publication date: Jun 12, 2007
author/source: Anne Coates
||While bonny, normally chubby babies are no cause for concern, once a toddler is walking and running around, baby fat should disappear. But how do you know what is normal?
The best way to check is to plot height and weight on the growth charts in the child health book that all parents are
given when they have a new baby. A weight
that is increasing across the centiles
and that is increasingly out of proportion
to the toddler's height
should warn parents
that they should look at diet
The vast majority of obese toddlers and children have simple obesity – that is they have no underlying medical condition or disease. They are overweight because the ratio between the calories taken in as food and drink, and the calories used up by exercise is too high and the excess calories are stored in the body as fat.
Carrying too much weight around accelerates bone growth so obese children tend to be taller than they would normally be at that age. However they do not become taller adults they just reach their final adult height earlier.
The good news
If your toddler is overweight, there is some good news - obesity is easier to treat in children than in adults. The aim is not to get your toddler to lose weight but to stay the same weight or to slow the rate of weight gain while normal growth in height takes place.
The bad news
Childhood obesity leads to long-term complications. Most chubby toddlers become well-proportioned children but fat toddlers tend to become fat children who go on to become fat adults with all the major health risks obesity brings.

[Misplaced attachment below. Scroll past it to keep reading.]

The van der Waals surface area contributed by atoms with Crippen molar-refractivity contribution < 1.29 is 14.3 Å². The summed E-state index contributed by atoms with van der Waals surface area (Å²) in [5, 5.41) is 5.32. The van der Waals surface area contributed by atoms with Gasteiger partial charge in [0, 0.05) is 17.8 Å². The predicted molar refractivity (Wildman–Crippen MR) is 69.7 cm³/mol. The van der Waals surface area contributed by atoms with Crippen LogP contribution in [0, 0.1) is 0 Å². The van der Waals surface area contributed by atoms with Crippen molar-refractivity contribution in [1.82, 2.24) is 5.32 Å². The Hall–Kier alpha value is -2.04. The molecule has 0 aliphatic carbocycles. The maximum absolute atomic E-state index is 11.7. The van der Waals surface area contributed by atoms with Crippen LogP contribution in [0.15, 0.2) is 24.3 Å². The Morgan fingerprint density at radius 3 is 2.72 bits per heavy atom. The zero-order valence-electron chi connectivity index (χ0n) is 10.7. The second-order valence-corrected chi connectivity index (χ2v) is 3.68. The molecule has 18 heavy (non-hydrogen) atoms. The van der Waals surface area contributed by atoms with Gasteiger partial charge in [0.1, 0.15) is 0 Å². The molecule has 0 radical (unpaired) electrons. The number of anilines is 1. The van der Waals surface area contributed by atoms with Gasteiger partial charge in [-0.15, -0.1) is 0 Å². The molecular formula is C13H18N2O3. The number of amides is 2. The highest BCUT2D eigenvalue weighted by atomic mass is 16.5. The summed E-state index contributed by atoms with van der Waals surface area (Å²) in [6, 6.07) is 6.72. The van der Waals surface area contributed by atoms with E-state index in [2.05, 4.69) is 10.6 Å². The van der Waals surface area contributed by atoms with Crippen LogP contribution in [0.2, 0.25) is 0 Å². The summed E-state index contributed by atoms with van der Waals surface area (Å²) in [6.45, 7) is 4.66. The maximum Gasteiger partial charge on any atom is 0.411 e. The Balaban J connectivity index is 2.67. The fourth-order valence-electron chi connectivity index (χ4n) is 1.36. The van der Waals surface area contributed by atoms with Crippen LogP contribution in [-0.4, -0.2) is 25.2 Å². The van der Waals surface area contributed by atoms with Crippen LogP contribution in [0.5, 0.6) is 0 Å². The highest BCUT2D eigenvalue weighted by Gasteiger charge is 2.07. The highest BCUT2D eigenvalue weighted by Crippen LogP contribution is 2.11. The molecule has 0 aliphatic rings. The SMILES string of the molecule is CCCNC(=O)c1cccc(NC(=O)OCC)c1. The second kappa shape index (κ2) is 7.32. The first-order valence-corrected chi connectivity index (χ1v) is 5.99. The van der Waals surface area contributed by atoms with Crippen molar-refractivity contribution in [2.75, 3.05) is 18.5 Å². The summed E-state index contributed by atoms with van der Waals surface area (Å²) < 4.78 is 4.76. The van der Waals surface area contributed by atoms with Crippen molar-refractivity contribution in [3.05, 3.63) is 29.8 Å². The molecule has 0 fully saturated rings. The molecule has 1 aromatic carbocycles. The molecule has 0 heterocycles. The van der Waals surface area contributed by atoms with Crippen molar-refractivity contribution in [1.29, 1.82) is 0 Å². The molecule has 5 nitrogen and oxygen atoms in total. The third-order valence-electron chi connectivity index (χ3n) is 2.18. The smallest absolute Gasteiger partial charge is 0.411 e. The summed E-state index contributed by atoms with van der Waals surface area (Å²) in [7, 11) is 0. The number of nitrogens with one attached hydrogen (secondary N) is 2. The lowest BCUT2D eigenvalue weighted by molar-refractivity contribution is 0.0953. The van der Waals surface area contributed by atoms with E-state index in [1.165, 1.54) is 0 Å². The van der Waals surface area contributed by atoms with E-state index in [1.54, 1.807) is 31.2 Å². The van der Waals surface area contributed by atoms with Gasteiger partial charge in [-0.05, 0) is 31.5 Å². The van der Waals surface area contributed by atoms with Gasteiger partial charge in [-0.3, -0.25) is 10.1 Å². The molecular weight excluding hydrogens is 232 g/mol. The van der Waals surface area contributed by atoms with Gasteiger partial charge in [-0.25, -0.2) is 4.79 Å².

Quite apart from the problems associated with health, fat children tend to have a harder time at school, being unable to keep up with their more agile peers and often becoming the victims of bullying.
To slow down weight gain:
- Reduce “empty calories” by cutting down on sweets and snacks.
- Avoid sugary drinks and offer water to drink instead.
- Do not add sugar to breakfast cereals and fruit and drinks.
- Offer and more fruit, vegetables and complex carbohydrates like wholemeal bread, pasta and rice.
- Increase physical activities - don’t let your child just flop in front of the TV, make sure each day includes the opportunity for your toddler to run, jump and skip around. Trips to the park, swimming pool or play group will keep your child active as will running around in the garden.
- Let your child walk – tempting though it is to put a toddler in a pushchair to get to your destination quicker, remember that your toddler is missing out on valuable exercise.